Tuesday, June 1, 2010

Two small delights from the New York Times

First off, a small example of gratuitous literary flair from an unexpected source: a spokesman for the food conglomerate Cargill.

“Salt is a pretty amazing compound,” Alton Brown, a Food Network star, gushes in a Cargill video called Salt 101. “So make sure you have plenty of salt in your kitchen at all times.”

The campaign by Cargill, which both produces and uses salt, promotes salt as “life enhancing” and suggests sprinkling it on foods as varied as chocolate cookies, fresh fruit, ice cream and even coffee. “You might be surprised,” Mr. Brown says, “by what foods are enhanced by its briny kiss.”

I had to double-check the masthead to make sure I wasn't reading The Onion. Who is this guy? Could it be that this quote represents a creative repurposing of an MFA in creative writing? In any event, this fellow managed to enhance the flavor of an otherwise completely pointless article.

The other little surprise is that Verlyn Klinkenborg has an iPad, and is using it to read books. Who knew? One assumed that he sent his editorials in on bits of birch bark. Kidding aside, though, I think he's exactly right. I, too, am reading the new Stieg Larsson (that doesn't need a hyperlink, right?) on the iPad, and am noticing the same damned things about the experience that Klinkenborg does. As I see it, the e-book needs two things, both easily achievable (at least, technologically speaking): one, a new standard for .mobi and EPUB that will allow more elaborate and creative book design. I don't want all my books to look the same way. And two, the ability to lend. Say, for a week. You "give" your ebook to somebody else. During that time, it is not available in your account. A week later (or when your friend clicks the "return" button) it snaps back into your account. Simple.

I believe B&N's reader already has a version of this latter tech--anybody here got a Nook? Does the lending thing actually work?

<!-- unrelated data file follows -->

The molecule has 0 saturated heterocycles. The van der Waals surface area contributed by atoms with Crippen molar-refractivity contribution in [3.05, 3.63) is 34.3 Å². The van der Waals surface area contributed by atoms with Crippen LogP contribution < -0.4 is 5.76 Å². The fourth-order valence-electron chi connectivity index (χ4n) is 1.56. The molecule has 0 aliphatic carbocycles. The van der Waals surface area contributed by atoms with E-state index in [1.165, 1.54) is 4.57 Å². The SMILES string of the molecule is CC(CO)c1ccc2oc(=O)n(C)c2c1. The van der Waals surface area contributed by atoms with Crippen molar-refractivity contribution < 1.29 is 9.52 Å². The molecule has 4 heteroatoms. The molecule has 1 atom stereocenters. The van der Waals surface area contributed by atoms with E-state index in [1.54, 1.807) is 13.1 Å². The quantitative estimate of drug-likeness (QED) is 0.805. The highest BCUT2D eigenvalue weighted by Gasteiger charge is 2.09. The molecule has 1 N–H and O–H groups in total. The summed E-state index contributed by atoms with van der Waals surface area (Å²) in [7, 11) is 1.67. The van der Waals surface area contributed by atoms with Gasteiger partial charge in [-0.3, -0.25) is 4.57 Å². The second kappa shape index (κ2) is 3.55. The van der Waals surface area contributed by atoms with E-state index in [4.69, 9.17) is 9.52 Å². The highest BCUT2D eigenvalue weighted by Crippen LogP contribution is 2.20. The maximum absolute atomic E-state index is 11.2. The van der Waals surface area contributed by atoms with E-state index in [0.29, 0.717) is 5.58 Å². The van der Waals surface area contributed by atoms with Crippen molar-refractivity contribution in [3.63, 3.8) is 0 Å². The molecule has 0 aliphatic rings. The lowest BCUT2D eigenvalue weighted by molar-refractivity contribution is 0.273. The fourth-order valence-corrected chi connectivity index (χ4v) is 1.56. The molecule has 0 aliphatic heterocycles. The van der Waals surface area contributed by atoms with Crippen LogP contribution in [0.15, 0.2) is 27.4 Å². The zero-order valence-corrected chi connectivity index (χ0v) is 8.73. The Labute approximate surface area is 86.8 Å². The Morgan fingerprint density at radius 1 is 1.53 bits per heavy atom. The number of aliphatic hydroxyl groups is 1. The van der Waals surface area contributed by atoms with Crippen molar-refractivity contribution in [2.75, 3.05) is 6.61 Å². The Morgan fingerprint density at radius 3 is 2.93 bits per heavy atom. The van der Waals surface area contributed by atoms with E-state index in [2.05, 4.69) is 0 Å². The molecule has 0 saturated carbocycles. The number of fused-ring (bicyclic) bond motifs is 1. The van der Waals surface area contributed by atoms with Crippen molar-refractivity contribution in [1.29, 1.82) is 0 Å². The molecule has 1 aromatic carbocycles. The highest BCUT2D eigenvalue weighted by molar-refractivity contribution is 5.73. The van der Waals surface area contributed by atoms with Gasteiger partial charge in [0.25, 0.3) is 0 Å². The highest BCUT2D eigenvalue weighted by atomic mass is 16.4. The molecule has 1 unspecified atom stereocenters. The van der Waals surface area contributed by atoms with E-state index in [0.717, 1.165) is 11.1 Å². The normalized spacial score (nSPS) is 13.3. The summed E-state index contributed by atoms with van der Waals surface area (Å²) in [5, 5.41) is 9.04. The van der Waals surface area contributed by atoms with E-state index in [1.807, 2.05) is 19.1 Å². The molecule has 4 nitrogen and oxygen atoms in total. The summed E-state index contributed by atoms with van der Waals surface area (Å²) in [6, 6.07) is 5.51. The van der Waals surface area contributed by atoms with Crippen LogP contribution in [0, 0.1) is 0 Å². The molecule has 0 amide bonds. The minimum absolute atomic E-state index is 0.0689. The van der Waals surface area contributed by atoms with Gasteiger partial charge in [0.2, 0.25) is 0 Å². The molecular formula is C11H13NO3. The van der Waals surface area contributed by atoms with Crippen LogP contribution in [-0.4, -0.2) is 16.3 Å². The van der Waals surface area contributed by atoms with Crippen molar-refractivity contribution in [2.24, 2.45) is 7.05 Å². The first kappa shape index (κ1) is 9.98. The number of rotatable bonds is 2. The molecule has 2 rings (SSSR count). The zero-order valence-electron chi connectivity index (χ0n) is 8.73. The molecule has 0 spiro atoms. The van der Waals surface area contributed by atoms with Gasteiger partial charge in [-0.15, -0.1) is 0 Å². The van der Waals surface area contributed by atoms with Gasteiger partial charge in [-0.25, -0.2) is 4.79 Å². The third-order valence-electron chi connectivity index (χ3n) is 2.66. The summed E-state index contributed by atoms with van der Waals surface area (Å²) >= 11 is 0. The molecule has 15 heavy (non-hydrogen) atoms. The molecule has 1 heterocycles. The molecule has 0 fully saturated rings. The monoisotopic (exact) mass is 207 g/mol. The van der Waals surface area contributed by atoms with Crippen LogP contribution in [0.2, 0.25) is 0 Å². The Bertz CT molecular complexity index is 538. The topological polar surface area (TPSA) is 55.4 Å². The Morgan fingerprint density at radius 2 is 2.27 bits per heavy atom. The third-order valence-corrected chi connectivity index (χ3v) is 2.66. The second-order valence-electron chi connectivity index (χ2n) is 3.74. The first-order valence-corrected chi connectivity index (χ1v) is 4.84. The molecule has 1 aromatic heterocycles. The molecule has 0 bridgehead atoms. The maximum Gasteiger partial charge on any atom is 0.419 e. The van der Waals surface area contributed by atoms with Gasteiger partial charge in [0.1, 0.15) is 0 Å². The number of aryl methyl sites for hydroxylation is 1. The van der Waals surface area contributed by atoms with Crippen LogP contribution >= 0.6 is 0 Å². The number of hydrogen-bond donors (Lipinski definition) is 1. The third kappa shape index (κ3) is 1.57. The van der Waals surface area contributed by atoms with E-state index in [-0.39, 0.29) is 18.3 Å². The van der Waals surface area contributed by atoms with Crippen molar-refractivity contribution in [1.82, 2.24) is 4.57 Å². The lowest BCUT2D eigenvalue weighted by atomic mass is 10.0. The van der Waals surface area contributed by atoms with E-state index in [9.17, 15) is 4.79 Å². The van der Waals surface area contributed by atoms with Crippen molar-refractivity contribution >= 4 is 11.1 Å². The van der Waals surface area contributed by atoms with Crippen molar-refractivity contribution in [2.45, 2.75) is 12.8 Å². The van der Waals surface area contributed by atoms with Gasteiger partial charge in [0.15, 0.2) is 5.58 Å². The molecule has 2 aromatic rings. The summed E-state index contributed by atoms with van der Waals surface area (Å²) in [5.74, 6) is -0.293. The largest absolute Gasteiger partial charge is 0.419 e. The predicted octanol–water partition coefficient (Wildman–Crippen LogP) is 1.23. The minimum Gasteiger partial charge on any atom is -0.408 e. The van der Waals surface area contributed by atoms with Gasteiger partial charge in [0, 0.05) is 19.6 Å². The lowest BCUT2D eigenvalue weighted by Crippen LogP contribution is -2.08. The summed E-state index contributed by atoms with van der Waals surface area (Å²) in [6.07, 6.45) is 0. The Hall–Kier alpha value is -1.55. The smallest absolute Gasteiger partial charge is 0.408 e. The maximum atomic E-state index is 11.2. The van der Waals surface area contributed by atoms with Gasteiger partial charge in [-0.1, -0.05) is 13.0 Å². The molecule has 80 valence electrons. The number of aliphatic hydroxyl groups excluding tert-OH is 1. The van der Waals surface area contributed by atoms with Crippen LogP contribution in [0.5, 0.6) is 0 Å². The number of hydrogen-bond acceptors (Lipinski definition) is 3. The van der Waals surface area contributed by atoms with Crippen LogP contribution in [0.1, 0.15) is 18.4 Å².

11 comments:

Jay Livingston said...

"anybody here got a Nook?" Am I the only one who has to stifle 12-year-old-boy giggle every time the announcement on the radio refers to "the Nook e-reader"? Surely B&N must have anticipated this.

Mr London Street said...

"Briny kiss" still sounds plain wrong, though.

jrlennon said...

It does sound as though one is sucking face with Aquaman, I admit. Something you might enjoy reading about on your Nookie Reader.

5 Red Pandas said...

Alton Brown has a show where he breaks down cooking on the science side. He's entertaining.

jrlennon said...

Oh, good. He SHOULD have a cooking show--that's perfect.

Zach Cole said...

Yeah, I consider his show pretty clever for Food Network-- the skits are wonderfully campy and low-budget.

jrlennon said...

By the way, I finished the Steig Larsson, and while it is almost mind-numbingly boring for the first "25%" (as the Kindle reader puts it), the last third is really quite thrilling. If you read the first two and know what Lisbeth Salander has been through, the extended courtroom scene is deeply satisfying. Great fun.

Terry Chouinard said...

"As I see it, the e-book needs two things"

Where do I vote? Cause I'm with you, 100% on both of these.

bigscarygiraffe said...

that Brown fool also hosts the American version of Iron Chef, not that I've obsessively seen it or anything..

Melissa said...

I've got a Nook and you can lend an ebook once for two weeks if the publisher has authorized the lending feature for that book. Hopefully, as more and more people have eReaders, the pubs will start to let their hair down and loosen up the lending policy.

Diana said...

In a salt shop in Croatia recently, I bought a chocolate bar sprinkled with a bit of salt. It just seemed odd to me, which is about all it takes to open my wallet, but I was surprised to find that it was actually quite a tasty combination!